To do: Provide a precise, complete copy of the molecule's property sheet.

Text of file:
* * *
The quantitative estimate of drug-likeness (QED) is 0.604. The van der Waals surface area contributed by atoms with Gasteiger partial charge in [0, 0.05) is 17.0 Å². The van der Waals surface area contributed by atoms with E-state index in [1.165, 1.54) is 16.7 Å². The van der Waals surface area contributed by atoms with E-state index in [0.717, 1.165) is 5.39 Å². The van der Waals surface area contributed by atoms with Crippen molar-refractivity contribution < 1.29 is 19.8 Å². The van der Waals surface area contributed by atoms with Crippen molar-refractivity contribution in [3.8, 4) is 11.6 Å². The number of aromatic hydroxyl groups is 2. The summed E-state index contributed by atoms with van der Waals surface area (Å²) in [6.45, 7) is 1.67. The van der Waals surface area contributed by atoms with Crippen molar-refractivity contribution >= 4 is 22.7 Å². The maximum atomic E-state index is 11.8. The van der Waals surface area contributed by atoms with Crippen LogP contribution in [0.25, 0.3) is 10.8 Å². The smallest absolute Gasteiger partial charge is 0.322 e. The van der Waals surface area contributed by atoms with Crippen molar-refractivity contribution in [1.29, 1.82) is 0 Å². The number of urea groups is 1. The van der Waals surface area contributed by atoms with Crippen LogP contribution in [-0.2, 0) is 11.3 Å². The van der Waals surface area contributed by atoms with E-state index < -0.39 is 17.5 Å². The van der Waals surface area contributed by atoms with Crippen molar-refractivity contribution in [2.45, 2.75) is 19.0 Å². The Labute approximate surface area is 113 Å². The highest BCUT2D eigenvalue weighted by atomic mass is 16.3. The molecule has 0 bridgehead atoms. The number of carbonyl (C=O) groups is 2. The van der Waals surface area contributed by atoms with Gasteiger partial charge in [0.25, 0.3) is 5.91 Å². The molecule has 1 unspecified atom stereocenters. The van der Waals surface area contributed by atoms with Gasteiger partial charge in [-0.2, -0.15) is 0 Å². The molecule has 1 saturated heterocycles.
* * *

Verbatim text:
The quantitative estimate of drug-likeness (QED) is 0.604. The van der Waals surface area contributed by atoms with Gasteiger partial charge in [0, 0.05) is 17.0 Å². The van der Waals surface area contributed by atoms with E-state index in [1.165, 1.54) is 16.7 Å². The van der Waals surface area contributed by atoms with E-state index in [0.717, 1.165) is 5.39 Å². The van der Waals surface area contributed by atoms with Crippen molar-refractivity contribution < 1.29 is 19.8 Å². The van der Waals surface area contributed by atoms with Crippen molar-refractivity contribution in [3.8, 4) is 11.6 Å². The number of aromatic hydroxyl groups is 2. The summed E-state index contributed by atoms with van der Waals surface area (Å²) in [6.45, 7) is 1.67. The van der Waals surface area contributed by atoms with Crippen molar-refractivity contribution >= 4 is 22.7 Å². The maximum atomic E-state index is 11.8. The van der Waals surface area contributed by atoms with Crippen LogP contribution in [0.25, 0.3) is 10.8 Å². The smallest absolute Gasteiger partial charge is 0.322 e. The van der Waals surface area contributed by atoms with Crippen molar-refractivity contribution in [1.29, 1.82) is 0 Å². The number of urea groups is 1. The van der Waals surface area contributed by atoms with Crippen LogP contribution in [-0.2, 0) is 11.3 Å². The van der Waals surface area contributed by atoms with E-state index < -0.39 is 17.5 Å². The van der Waals surface area contributed by atoms with Crippen molar-refractivity contribution in [2.45, 2.75) is 19.0 Å². The Labute approximate surface area is 113 Å². The highest BCUT2D eigenvalue weighted by atomic mass is 16.3. The molecule has 0 bridgehead atoms. The number of carbonyl (C=O) groups is 2. The van der Waals surface area contributed by atoms with Gasteiger partial charge in [0.25, 0.3) is 5.91 Å². The molecule has 1 unspecified atom stereocenters. The van der Waals surface area contributed by atoms with Gasteiger partial charge in [-0.2, -0.15) is 0 Å². The molecule has 1 saturated heterocycles.